“These meetings have developed a strong sense of community between our parishes,” said Marsha Hauser, the pastoral minister at St. Mark and St. Patrick Parishes. “We recognize who folks are and know that we can go to them for ideas or information.”

Liturgical ministry has also been a point of community building, according to Theresa Breitbach, who is active in music ministry at St. Mary Parish in Strawberry Point.

“All liturgical ministers are trained the same across the five parishes,” she said, “so a person can jump in and help if they are needed when they are attending a church other than their own in the pastorate.”

Breitbach said she remembers how shortly after the Emmaus Pastorate was formed, the parish in Edgewood needed more singers for their choir for a holy day Mass. The parish reached out to choir members in Strawberry Point to have them help with the singing.

“They offered a warm welcome,” Breitbach reflected. “It was an opportunity to immediately start building relationships with others, and it made a difference.”

Hauser said hospitality in general has been an important feature that has helped to define the new pastorate as it has come together over the past year.

“When someone comes to Mass at one of our parishes, they’ll be met at the door with a smile and hello,” she said. “If it’s a visitor, we try to make a point of talking to them, making sure they’re comfortable and feel included. This is great for folks moving between parishes in our pastorate as well. We get a lot of compliments about how friendly our parishes are.”

Father Haugen said despite the good things happening at Emmaus, he recognizes that forming a new community of faith is never without its challenges, and he knows that the fear of change and fear of losing individual parish identity are genuine concerns people have had.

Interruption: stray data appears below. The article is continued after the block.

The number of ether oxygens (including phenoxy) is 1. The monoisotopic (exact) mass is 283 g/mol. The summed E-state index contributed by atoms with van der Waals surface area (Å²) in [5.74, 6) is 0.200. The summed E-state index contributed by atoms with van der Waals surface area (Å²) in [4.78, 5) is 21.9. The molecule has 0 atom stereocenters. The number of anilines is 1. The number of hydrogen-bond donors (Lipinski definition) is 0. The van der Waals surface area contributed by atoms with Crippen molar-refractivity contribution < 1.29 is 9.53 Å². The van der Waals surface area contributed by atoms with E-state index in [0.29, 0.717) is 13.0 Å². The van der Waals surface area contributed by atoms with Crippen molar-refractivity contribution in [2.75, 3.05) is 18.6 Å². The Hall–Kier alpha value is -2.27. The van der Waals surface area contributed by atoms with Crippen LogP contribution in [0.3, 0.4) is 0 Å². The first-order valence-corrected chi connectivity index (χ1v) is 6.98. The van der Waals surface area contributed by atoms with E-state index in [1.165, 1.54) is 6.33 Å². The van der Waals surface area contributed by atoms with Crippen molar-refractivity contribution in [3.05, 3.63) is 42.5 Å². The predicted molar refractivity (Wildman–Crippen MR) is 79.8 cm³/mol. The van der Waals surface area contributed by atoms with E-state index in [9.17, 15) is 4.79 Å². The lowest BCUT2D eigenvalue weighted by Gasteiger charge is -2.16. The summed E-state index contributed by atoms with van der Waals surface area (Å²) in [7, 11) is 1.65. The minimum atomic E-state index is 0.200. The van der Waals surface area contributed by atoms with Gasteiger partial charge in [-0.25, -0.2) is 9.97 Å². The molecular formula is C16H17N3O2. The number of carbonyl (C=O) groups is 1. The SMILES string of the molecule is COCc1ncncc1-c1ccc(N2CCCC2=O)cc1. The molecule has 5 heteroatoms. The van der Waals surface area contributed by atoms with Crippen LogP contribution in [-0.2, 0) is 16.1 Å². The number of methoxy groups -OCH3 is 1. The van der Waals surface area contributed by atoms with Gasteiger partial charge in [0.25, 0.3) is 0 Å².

“We’re trying to face people’s fears together and look to where Christ is calling us in the future,” he reflected.

Father Haugen said instead of asking his parishes to give up their individual identities, he is encouraging the five communities of the pastorate, which he said are very different from each other, to use their distinct flavors and charisms to engage and serve the Catholics in the area in their own unique way.

“Our communities cover about 450 square miles,” he said. “I have challenged each parish council to find their own niche thing to build up the kingdom of God in this part of Iowa.”

Father Haugen said parishioners at all five of the parishes have made sacrifices over the last year, embracing new Mass schedules for example and being open to doing things differently than they’ve been done in the past.

“They’re making their decisions based on community and commitment over convenience,” he said.

Attendance is up in all five of the pastorate’s parishes, and Father Haugen said that among his flock, “Momentum is growing. There is an increasing sense of excitement.”

Breitbach said she hopes that what is happening at the Emmaus Pastorate might serve as encouragement to other parishes in the archdiocese.

“What we’re doing in our parishes is not a unique experiment, this is something others have had to do and are doing right now, too,” she said of the process of forming a new pastorate. “But we would like to be a witness to others of how this can be a good thing. We’re journeying together and looking ahead, and I’m filled with so much hope for our future.”

 

The parish councils of all five parishes of the Emmaus Pastorate are pictured above at a recent meeting. (Contributed photo)